As we’ve been thinking about the re-display, the first ‘mini-exhibition’ will look at the history of the Korean collection at the British Museum, and how the earliest Western collectors of Korean art might have seen Korea. The beginnings of the Korean collections and the collecting of Korean objects began in the 19th century through the likes of the diplomat Thomas Watters (1840-1901), William Gowland (18427–1922), who worked for the Japanese mint, and George Eumorfopoulos (1863–1939), an ‘Oriental’ art collector in London, each representing different types of collectors. Between the three of them they amassed important collections but each with a very different texture.

East Gate – Seoul by Elizabeth Keith (1887–1956), Britain, about 1924, colour woodcut, donated by the Contemporary Art Society, P&D 1928,0310.40

East Gate – Seoul, colour woodcut by Elizabeth Keith (1887–1956), Britain, c. 1924, (British Museum PD 1928,0310.40)

Another lens through which Korea was seen was through photography and paintings. The display will show books featuring images of Korea published by the collectors’ contemporaries. Depictions of trades, pastimes, boats, architecture, costumes and natural history and so forth provided a lens through which Asia was perceived. And we will also show prints by Europeans and Americans that they made based on their impressions of Korea.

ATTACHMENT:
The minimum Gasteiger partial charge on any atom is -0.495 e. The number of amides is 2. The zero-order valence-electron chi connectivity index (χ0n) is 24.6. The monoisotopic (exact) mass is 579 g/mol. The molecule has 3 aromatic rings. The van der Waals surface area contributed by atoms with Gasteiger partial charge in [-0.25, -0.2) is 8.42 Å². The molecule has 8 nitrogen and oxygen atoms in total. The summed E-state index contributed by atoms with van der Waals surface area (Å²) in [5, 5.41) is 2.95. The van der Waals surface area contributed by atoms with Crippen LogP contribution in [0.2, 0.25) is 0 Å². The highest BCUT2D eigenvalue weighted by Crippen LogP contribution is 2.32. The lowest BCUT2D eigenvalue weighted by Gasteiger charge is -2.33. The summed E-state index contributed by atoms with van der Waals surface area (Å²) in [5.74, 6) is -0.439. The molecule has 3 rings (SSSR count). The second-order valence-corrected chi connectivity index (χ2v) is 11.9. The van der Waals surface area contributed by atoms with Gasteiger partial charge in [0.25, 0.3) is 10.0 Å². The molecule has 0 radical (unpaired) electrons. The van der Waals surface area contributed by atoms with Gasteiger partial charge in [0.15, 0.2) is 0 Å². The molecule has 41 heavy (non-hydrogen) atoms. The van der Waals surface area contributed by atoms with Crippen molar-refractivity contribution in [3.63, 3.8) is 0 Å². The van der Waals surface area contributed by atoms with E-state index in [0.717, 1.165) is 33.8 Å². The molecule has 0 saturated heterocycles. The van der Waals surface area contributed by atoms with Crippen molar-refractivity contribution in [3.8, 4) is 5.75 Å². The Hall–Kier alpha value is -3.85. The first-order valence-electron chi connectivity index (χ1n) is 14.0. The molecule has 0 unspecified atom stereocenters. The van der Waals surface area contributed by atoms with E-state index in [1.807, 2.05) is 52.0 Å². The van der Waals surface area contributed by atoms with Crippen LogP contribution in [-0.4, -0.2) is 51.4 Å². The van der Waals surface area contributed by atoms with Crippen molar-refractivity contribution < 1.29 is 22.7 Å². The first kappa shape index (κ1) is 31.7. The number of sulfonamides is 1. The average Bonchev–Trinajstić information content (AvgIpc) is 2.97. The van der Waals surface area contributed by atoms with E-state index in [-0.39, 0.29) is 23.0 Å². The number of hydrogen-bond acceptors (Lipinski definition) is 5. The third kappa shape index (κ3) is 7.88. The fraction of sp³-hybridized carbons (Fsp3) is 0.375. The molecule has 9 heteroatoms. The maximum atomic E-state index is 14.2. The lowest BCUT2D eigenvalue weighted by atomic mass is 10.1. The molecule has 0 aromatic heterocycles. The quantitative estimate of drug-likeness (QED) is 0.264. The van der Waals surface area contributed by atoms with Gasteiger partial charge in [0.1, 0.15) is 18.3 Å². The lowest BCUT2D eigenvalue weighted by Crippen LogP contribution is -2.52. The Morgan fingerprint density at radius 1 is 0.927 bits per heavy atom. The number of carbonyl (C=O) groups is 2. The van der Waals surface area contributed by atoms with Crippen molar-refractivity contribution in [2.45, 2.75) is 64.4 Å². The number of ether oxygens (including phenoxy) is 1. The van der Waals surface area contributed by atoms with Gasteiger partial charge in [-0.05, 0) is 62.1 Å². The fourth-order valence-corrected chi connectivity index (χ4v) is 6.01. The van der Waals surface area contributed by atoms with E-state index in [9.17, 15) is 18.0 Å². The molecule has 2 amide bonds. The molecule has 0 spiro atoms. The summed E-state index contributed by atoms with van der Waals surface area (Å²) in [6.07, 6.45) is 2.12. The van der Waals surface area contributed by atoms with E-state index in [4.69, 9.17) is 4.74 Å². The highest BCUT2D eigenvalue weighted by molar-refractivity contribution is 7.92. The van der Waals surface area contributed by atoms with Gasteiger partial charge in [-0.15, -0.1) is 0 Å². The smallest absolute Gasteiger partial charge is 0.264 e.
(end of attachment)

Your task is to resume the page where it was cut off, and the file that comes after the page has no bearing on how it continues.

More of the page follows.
The gallery refreshment has given us the chance to look into the collection from different angles, to explore its strengths and its weaknesses. We have made some new discoveries and reconnected with objects that have been ‘old friends’. But our main task has been to improve the gallery to serve the visitors much more consciously by telling exciting stories and making connections with a part of the world, its past and present, that is still largely unknown.

The Korea Foundation Gallery</a re-opens on 17 December 2014, admission free.
View on the floorplan

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London, a world city in 20 objects: Korean moon jar

Korean moon jarSascha Priewe, British Museum

Conventionally known as ‘moon jars’, dalhangri in Korean, because of their suggestive shape and milky-white glaze, these vessels are considered a high point of Korean ceramic production during the Choson period (1392-1910).

Korean moon jar

Korean moon jar